“The evolution that’s happening is the fastest rate it has been up to this point,” said Sergei Pond, a virus expert at Temple University in Philadelphia.
A single subvariant is not gaining all of the new mutations, however. Ben Murrell, a computational biologist at the Karolinska Institute in Stockholm, and his colleagues are tracking more than 180 omicron subvariants that have independently gained mutations causing them to grow faster than BA.5.
These subvariants are going through a process that Charles Darwin recognized some 160 years ago, called convergence. Darwin noted how birds and bats independently evolved wings that work very much the same way. Today, omicron subvariants are independently escaping the same antibodies with mutations at the same spots on their spike proteins.
The competition taking place in the subvariant swarm may be preventing one of them from taking over, at least for now. In the United States, the once-dominant BA.5 now accounts for just 19% of new cases. Its descendant BQ.1 has risen to 28%. And B.Q.1.1, a descendant of B.Q.1, is the cause of 29%. Thirteen other omicron subvariants make up the rest.
But elsewhere, other subvariants are rising to the top. Singapore, for example, has experienced a surge of XBB, a hybrid of two different subvariants of BA.2. But XBB is rare in most other parts of the world.
“Most of that has just to do with which one seeded an area first,” said Thomas Peacock, a virus expert at Imperial College London.
As each lineage gains more mutations, fewer types of antibodies work against them. Last month, Yunlong Cao, a biochemist at Peking University, and his colleagues reported that XBB and three other subvariants had become entirely resistant to the antibodies in blood samples from people who were vaccinated or had COVID infections.
That development threatens what had been one of the most important defenses against COVID: monoclonal antibodies. To create these treatments, scientists collected blood of COVID patients early in the pandemic, isolated their most potent antibodies and made vast numbers of copies of the molecules. One formulation, called Evusheld, can prevent people with compromised immune systems from getting infected. But as resistant subvariants become more common, these treatments will no longer work.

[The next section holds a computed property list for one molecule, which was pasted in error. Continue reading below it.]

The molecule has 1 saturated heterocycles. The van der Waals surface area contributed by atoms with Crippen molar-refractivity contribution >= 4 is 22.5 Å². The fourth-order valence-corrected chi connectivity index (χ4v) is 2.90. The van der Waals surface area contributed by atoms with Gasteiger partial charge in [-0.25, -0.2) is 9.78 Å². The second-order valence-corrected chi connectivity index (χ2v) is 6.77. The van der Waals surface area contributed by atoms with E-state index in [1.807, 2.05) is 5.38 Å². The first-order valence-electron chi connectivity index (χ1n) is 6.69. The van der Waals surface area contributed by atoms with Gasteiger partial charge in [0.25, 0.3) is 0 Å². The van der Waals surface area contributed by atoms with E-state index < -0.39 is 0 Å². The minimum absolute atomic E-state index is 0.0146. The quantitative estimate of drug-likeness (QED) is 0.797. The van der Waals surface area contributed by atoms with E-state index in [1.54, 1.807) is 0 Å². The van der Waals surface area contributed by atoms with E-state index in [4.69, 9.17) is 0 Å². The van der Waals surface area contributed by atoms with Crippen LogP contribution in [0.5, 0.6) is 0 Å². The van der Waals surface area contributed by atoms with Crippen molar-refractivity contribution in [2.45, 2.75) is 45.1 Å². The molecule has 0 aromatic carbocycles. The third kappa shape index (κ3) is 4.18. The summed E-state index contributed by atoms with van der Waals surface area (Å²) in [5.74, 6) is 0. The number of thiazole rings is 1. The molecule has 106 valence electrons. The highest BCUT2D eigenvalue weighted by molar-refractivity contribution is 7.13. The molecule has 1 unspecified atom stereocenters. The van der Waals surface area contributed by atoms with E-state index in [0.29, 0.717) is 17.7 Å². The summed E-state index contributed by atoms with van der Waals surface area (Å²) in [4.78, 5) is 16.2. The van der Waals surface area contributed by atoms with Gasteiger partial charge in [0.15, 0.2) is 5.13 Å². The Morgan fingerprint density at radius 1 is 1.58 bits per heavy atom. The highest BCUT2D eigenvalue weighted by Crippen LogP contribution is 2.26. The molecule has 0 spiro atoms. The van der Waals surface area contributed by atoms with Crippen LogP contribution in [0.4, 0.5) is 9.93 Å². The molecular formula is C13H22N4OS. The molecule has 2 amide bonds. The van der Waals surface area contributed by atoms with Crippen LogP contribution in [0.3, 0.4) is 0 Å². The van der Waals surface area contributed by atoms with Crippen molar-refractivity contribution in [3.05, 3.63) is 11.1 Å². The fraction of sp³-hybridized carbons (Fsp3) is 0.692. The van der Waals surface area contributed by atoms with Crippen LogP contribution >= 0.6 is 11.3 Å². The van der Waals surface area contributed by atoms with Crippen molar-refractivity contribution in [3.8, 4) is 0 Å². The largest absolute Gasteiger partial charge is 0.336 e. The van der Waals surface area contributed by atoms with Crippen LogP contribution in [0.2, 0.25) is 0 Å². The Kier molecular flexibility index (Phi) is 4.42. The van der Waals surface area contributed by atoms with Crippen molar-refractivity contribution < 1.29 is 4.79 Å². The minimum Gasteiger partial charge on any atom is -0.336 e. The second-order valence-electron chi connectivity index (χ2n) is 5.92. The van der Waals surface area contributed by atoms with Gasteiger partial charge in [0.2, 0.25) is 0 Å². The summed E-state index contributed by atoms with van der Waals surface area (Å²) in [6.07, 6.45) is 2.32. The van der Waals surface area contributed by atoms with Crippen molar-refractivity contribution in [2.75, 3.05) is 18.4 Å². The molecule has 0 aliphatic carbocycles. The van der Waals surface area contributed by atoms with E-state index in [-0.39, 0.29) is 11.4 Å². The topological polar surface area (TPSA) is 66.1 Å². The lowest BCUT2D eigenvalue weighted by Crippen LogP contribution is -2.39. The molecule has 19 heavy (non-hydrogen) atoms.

“I can’t really be confident whether or not monoclonal antibodies will play a major role in treatment going forward,” said Bloom of the Fred Hutchinson Cancer Center. “It’s going to be really important to design another generation of antibody cocktails that hopefully stand up longer.”
The latest booster shots produce spike proteins from both the original version of the virus and BA.5. Studies on people who have gotten this so-called bivalent booster show that their antibodies are better at neutralizing BQ.1.1 and other new subvariants than the antibodies produced by the original COVID vaccine. Even so, the subvariants can evade many of the bivalent antibodies.
Fortunately, the new subvariants don’t seem to be deadlier than earlier forms of omicron. Despite their growing ability to evade antibodies, the subvariants will probably not be able to entirely escape immunity from vaccines or previous infections, Hatziioannou said.
Moritz Gerstung, a computational biologist at the German Cancer Research Center in Heidelberg, said that the lessons scientists are now learning about omicron’s convergence might allow them to predict its coming evolution. And those predictions, in turn, could allow public health officials to prepare for the next stage of COVID more effectively.
“It has made me very hopeful for the future as a paradigm,” Gerstung said. “It’s an instance of how one could basically get ahead of the game.”
This article originally appeared in The New York Times.